How are days in a notice to vacate counted? Does the notice day count?
April 13, 2017 12:51 AM   Subscribe

Does an N-day notice to move out include the day that notice is given in US/California/LA? Specifically, if I was given 45 day notice on March 1st, is the last day I'm entitled to occupy the space (a) April 14th or (b) April 15th?

I'm subleasing a room in a house from someone who gave me that 45 days notice on March 1st. They understood the notice period as including the 1st, and assumed I would be out on Friday the 14th. I assumed the notice period started on the 2nd, and planned to be out by Saturday the 15th. Neither of us took pains to bring up a specific calendar date before the Monday just past (the 10th) when they began making noises about a cleaning company they'd scheduled to arrive the afternoon of the 15th. I responded that I'd understood my last day to be the 15th, and that I'd planned on moving out that day, but that I'd be packed up by that morning and only shuttling things out during the day, so I'd be fine working around cleaners if it was helpful. This initially seemed like it a compromise that would work, but they're now stating that they see the 14th as my definitively last day, and are applying pressure to be gone before the clock strikes 12 that night.

Needless to say, moving is easier on a Saturday, and also, new space isn't open to me until the 15th. If the common understanding and force of law stipulates the 14th, I'll make every effort to comply, but I'd like to make sure I understand first, and if convention and the law afford me the luxury of taking the 15th, I'd like to take it.

I've found some things that support my understanding. This discussion a 3 day notice period from a Santa Barbara law firm seems to indicate that it does not include the day notice is given. This discussion from the California Department of Consumer Affairs says "if the landlord served a 60-day notice on July 16, you would begin counting the 60 days on July 17" which seems to indicate to me the day notice is given isn't included. So: Mar 2nd => day 1, Mar 3rd => day 2, ... Mar 31st => day 30, Apr 1 => day 31, Apr 2 => day 32, ... Apr 15 => day 45. Right?

But I'm naturally biased toward my point of view, and I'd like to double-check and make sure I'm not misunderstanding. Or I'd like to come up with even stronger sources of support.

I know: you are not my lawyer, but then again this is not likely to end up in any court more serious than the court of continued discussion with the leaseholder, and if I make a good case there (or am on the receiving end of a good case to the contrary) that's enough.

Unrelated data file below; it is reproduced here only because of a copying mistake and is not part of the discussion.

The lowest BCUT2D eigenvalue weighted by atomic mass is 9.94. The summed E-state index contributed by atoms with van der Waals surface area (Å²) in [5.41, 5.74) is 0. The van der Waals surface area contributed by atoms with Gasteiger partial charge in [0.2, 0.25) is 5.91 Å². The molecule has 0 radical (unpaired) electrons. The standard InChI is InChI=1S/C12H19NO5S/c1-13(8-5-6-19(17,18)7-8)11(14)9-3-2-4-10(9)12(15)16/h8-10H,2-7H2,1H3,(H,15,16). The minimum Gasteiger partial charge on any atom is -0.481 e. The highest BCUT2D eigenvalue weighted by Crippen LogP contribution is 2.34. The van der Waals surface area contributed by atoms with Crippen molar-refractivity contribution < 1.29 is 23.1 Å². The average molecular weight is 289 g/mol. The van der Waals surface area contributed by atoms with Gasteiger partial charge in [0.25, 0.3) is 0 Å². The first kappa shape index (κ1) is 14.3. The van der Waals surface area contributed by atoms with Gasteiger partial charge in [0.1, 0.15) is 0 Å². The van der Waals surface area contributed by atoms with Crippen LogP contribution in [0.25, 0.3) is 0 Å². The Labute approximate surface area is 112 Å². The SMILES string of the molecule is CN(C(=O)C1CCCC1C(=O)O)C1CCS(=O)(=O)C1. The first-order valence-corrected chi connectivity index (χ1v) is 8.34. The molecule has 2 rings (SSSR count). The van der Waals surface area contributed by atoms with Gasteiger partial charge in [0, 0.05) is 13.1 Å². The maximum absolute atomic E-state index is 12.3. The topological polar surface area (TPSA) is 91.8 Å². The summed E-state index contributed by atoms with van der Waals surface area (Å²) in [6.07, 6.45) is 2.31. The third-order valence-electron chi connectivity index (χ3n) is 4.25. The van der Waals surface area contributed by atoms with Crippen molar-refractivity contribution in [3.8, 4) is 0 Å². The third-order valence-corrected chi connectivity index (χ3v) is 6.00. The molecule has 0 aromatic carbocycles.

posted by wildblueyonder to Law & Government (4 answers total)
From the page you linked, that full sentence looks pretty cut and dried to me that the day you were given notice is not included in the count:
If you receive a 30-day or 60-day notice, you must leave the rental unit by the end of the 30th or 60th day after the date on which the landlord served the notice (see Written Notices of Termination). For example, if the landlord served a 60-day notice on July 16, you would begin counting the 60 days on July 17, and the 60-day period would end on September 14. If September 14 falls on a weekday, you would have to leave on or before that date.

Think of it this way - if they had given you one day's notice that you had to leave, would that mean you had to leave that day? No, it would mean you had to leave the next day. Now extend that out by 45 days.
posted by the agents of KAOS at 1:01 AM on April 13, 2017 [7 favorites]

Not only what agents of KAOS said, but Saturday and Sunday are legal holidays and a notice to leave can't land on those days. (Depending on how they delivered the notice to you it's possible that the clock wouldn't start until the 2nd or the 3rd, either.) So you probably actually have until Monday from a strictly legal standpoint.
posted by gerryblog at 4:07 AM on April 13, 2017

I would count it as 45 sleeps, so the 15th of April.
posted by kinddieserzeit at 4:19 AM on April 13, 2017

I would consider these three questions:

1. What is the cost of finding out the legally correct answer? (Maybe nothing if we can find the right cites here.)

2. What are the risks of finding out the right answer?

3. What are the penalties or consequences of staying until Saturday even if Friday is the correct last day?

If it were me, I would tell the person, "I have checked my legal rights and I am very confident that I have at least until Saturday. I will be moving my boxes out on Saturday. I repeat my offer to work around and with your cleaning crew."
posted by AugustWest at 7:50 AM on April 13, 2017 [2 favorites]

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